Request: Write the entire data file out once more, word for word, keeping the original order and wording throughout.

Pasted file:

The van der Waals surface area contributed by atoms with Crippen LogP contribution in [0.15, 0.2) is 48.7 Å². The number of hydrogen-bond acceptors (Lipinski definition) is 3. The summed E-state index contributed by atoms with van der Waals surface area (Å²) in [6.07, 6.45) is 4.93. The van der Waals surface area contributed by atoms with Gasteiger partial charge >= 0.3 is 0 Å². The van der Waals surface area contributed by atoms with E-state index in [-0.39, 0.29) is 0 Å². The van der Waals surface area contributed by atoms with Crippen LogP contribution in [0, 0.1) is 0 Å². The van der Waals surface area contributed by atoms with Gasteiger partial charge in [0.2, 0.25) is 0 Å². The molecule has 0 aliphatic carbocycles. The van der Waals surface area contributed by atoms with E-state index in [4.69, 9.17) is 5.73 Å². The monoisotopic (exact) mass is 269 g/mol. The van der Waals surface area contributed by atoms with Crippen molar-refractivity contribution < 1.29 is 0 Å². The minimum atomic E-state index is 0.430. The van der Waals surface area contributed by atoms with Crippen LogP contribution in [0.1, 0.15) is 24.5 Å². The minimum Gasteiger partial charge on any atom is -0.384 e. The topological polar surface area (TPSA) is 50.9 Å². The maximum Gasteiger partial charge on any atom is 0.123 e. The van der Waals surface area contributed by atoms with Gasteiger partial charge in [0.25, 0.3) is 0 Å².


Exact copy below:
The van der Waals surface area contributed by atoms with Crippen LogP contribution in [0.15, 0.2) is 48.7 Å². The number of hydrogen-bond acceptors (Lipinski definition) is 3. The summed E-state index contributed by atoms with van der Waals surface area (Å²) in [6.07, 6.45) is 4.93. The van der Waals surface area contributed by atoms with Gasteiger partial charge >= 0.3 is 0 Å². The van der Waals surface area contributed by atoms with E-state index in [-0.39, 0.29) is 0 Å². The van der Waals surface area contributed by atoms with Crippen LogP contribution in [0, 0.1) is 0 Å². The van der Waals surface area contributed by atoms with Gasteiger partial charge in [0.2, 0.25) is 0 Å². The molecule has 0 aliphatic carbocycles. The van der Waals surface area contributed by atoms with E-state index in [4.69, 9.17) is 5.73 Å². The monoisotopic (exact) mass is 269 g/mol. The van der Waals surface area contributed by atoms with Crippen molar-refractivity contribution < 1.29 is 0 Å². The minimum atomic E-state index is 0.430. The van der Waals surface area contributed by atoms with Crippen LogP contribution in [0.1, 0.15) is 24.5 Å². The minimum Gasteiger partial charge on any atom is -0.384 e. The topological polar surface area (TPSA) is 50.9 Å². The maximum Gasteiger partial charge on any atom is 0.123 e. The van der Waals surface area contributed by atoms with Gasteiger partial charge in [0.25, 0.3) is 0 Å².